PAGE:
Taking the time to Understand Sustainability in the Supply Chain

Jamie Beck joined Ethical Brand Directory’s supporting small business webinar on 22nd April to share his expertise on sustainability within the supply chain. Jamie has had many years of experience working in supply chain management, therefore, had a lot of wisdom to share with us!

Sustainability in the Supply Chain

Jamie Beck is the founder and Director of JAKS SOLUTIONS, which is a Sustainability and Supply Chain Management Consultancy. Jamie has worked in the international retail and supply chains industry for 19 years, previously working with Arcadia Group, where he was ‘Head of Supplier Management’, overlooking all aspects of sustainability and supplier management. This involved managing over 600 suppliers and over 1000 factories in more than 50 countries.

Jamie Beck, Sustainability in the Supply Chain, Supporting small Businesses for Ethical Brand Directory

Jamie discussed why brands should look to incorporate sustainability within their supply chain and the benefits that come along with it. He highlighted the first steps a business can take to begin incorporating sustainability into their supply chain and provided advice on how small businesses can do that who may have fewer resources and a smaller budget.

Supporting Small Business Webinar: Sustainability in the Supply Chain Key Takeaways

  1. To begin with clearly and concisely map out your supply chain, starting with a list and writing down all the processes and procedures that are involved along the chain. 
  1. Create a basic 12 month strategy that includes your goals. These may change overtime as your business develops.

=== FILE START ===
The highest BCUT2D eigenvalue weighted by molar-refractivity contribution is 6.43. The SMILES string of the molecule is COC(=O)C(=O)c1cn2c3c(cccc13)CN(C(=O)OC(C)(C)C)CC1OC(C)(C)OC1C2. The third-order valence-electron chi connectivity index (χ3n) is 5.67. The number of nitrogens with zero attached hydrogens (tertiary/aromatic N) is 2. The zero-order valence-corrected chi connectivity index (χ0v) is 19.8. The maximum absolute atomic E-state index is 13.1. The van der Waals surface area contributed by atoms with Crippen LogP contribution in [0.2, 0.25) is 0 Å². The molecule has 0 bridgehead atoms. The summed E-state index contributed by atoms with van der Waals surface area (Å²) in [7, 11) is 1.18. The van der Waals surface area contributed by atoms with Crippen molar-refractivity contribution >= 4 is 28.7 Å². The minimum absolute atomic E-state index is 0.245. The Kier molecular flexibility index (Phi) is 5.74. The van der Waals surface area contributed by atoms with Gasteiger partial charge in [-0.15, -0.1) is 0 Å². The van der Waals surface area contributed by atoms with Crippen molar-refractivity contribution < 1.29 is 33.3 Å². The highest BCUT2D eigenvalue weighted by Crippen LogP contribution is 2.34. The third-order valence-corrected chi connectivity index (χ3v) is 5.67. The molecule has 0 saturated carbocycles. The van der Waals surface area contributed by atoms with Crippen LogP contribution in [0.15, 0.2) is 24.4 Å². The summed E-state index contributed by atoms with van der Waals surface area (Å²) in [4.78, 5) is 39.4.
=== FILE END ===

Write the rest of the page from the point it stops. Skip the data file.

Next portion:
1. Align business goals with the Sustainable Development Goals. This can be a great tool to monitor the kind of impact your business has.

Supporting Small Business Webinar: Sustainability in the Supply Chain Q&A

Q: What’s the best way to map out your supply chain for a SME?

A: I would suggest mapping out your supply chain as you know your business. Start with an excel spreadsheet, map each process of your supply chain down and the number of people it affects. For example, if you’re looking at a factory – how many workers are at that factory? Is the manufacturing of the product hazardous in any way? Risk assess each process to find out as much information as you can. 

Q: How can there be more connectivity in the supply chain in relation to the farmers and the end consumer?

A: Larger companies are starting to put details on their websites or products. Some are even using QR codes on products where consumers can scan the code, which tells them exactly where their product came from, where it was grown, what country and who was the supplier etc. Smaller brands shouldn’t be afraid to share the stories of their supply chain, use images to show what you are doing and to get your message across or even direct quotes from the people down the supply chain themselves, such as the farmers.

Q: Can you give any examples of how to map out waste in the supply chain to incorporate circularity?

A: To begin with, start breaking down all the elements of waste to see where it comes from and what you can do with it. Consider how you can reuse that product. Keeping items in circulation is also always easier when a product is designed with circularity in mind from the start.



Knowledge Sharing Sessions

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